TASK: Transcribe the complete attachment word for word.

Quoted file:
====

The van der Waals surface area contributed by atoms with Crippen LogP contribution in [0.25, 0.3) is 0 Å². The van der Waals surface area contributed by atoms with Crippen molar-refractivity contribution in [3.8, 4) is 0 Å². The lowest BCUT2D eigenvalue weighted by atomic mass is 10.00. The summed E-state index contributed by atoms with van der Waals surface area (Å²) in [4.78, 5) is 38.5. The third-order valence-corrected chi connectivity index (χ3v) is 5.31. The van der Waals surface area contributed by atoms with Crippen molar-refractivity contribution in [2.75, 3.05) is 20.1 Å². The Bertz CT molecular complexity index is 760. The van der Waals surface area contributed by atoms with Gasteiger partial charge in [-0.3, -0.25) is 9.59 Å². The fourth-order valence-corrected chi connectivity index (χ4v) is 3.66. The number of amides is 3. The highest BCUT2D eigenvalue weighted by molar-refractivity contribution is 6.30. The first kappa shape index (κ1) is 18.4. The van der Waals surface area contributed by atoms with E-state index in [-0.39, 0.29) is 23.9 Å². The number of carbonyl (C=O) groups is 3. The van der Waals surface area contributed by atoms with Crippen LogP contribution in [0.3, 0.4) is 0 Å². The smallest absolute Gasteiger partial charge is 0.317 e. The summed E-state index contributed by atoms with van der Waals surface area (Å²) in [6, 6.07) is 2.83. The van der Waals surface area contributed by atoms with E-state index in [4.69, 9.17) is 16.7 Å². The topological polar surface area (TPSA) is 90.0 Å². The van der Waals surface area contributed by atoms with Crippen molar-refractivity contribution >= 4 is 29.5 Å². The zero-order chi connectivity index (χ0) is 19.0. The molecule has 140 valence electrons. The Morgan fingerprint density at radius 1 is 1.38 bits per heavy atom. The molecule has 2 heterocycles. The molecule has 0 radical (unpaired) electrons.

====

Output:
The van der Waals surface area contributed by atoms with Crippen LogP contribution in [0.25, 0.3) is 0 Å². The van der Waals surface area contributed by atoms with Crippen molar-refractivity contribution in [3.8, 4) is 0 Å². The lowest BCUT2D eigenvalue weighted by atomic mass is 10.00. The summed E-state index contributed by atoms with van der Waals surface area (Å²) in [4.78, 5) is 38.5. The third-order valence-corrected chi connectivity index (χ3v) is 5.31. The van der Waals surface area contributed by atoms with Crippen molar-refractivity contribution in [2.75, 3.05) is 20.1 Å². The Bertz CT molecular complexity index is 760. The van der Waals surface area contributed by atoms with Gasteiger partial charge in [-0.3, -0.25) is 9.59 Å². The fourth-order valence-corrected chi connectivity index (χ4v) is 3.66. The number of amides is 3. The highest BCUT2D eigenvalue weighted by molar-refractivity contribution is 6.30. The first kappa shape index (κ1) is 18.4. The van der Waals surface area contributed by atoms with E-state index in [-0.39, 0.29) is 23.9 Å². The number of carbonyl (C=O) groups is 3. The van der Waals surface area contributed by atoms with Crippen LogP contribution in [0.3, 0.4) is 0 Å². The smallest absolute Gasteiger partial charge is 0.317 e. The summed E-state index contributed by atoms with van der Waals surface area (Å²) in [6, 6.07) is 2.83. The van der Waals surface area contributed by atoms with E-state index in [4.69, 9.17) is 16.7 Å². The topological polar surface area (TPSA) is 90.0 Å². The van der Waals surface area contributed by atoms with Crippen molar-refractivity contribution >= 4 is 29.5 Å². The zero-order chi connectivity index (χ0) is 19.0. The molecule has 140 valence electrons. The Morgan fingerprint density at radius 1 is 1.38 bits per heavy atom. The molecule has 2 heterocycles. The molecule has 0 radical (unpaired) electrons.